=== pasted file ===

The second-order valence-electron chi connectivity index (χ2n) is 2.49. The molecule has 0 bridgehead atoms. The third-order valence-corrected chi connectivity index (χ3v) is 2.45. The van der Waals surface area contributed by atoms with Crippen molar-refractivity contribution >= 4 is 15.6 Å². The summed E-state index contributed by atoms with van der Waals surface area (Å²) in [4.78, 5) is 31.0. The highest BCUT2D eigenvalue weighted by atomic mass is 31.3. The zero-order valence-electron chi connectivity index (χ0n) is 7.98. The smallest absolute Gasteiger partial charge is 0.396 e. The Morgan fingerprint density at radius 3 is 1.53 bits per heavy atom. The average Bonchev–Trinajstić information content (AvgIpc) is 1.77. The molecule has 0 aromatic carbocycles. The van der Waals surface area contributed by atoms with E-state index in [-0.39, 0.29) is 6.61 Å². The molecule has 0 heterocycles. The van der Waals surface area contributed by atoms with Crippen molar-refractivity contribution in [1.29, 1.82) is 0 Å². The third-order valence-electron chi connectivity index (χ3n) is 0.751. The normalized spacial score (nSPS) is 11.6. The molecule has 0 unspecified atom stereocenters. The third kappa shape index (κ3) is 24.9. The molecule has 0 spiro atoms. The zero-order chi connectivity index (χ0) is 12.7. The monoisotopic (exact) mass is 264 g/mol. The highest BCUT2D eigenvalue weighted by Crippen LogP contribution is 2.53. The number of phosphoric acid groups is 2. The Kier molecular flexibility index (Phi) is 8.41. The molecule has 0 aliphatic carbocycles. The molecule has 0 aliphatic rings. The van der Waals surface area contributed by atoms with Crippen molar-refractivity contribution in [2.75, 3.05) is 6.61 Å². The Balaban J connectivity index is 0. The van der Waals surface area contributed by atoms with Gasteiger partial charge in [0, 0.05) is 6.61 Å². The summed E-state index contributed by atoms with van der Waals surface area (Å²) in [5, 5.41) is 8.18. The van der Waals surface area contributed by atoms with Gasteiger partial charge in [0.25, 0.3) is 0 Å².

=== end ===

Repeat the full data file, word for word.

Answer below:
The second-order valence-electron chi connectivity index (χ2n) is 2.49. The molecule has 0 bridgehead atoms. The third-order valence-corrected chi connectivity index (χ3v) is 2.45. The van der Waals surface area contributed by atoms with Crippen molar-refractivity contribution >= 4 is 15.6 Å². The summed E-state index contributed by atoms with van der Waals surface area (Å²) in [4.78, 5) is 31.0. The highest BCUT2D eigenvalue weighted by atomic mass is 31.3. The zero-order valence-electron chi connectivity index (χ0n) is 7.98. The smallest absolute Gasteiger partial charge is 0.396 e. The Morgan fingerprint density at radius 3 is 1.53 bits per heavy atom. The average Bonchev–Trinajstić information content (AvgIpc) is 1.77. The molecule has 0 aromatic carbocycles. The van der Waals surface area contributed by atoms with E-state index in [-0.39, 0.29) is 6.61 Å². The molecule has 0 heterocycles. The van der Waals surface area contributed by atoms with Crippen molar-refractivity contribution in [1.29, 1.82) is 0 Å². The third-order valence-electron chi connectivity index (χ3n) is 0.751. The normalized spacial score (nSPS) is 11.6. The molecule has 0 unspecified atom stereocenters. The third kappa shape index (κ3) is 24.9. The molecule has 0 spiro atoms. The zero-order chi connectivity index (χ0) is 12.7. The monoisotopic (exact) mass is 264 g/mol. The highest BCUT2D eigenvalue weighted by Crippen LogP contribution is 2.53. The number of phosphoric acid groups is 2. The Kier molecular flexibility index (Phi) is 8.41. The molecule has 0 aliphatic carbocycles. The molecule has 0 aliphatic rings. The van der Waals surface area contributed by atoms with Crippen molar-refractivity contribution in [2.75, 3.05) is 6.61 Å². The Balaban J connectivity index is 0. The van der Waals surface area contributed by atoms with Gasteiger partial charge in [0, 0.05) is 6.61 Å². The summed E-state index contributed by atoms with van der Waals surface area (Å²) in [5, 5.41) is 8.18. The van der Waals surface area contributed by atoms with Gasteiger partial charge in [0.25, 0.3) is 0 Å².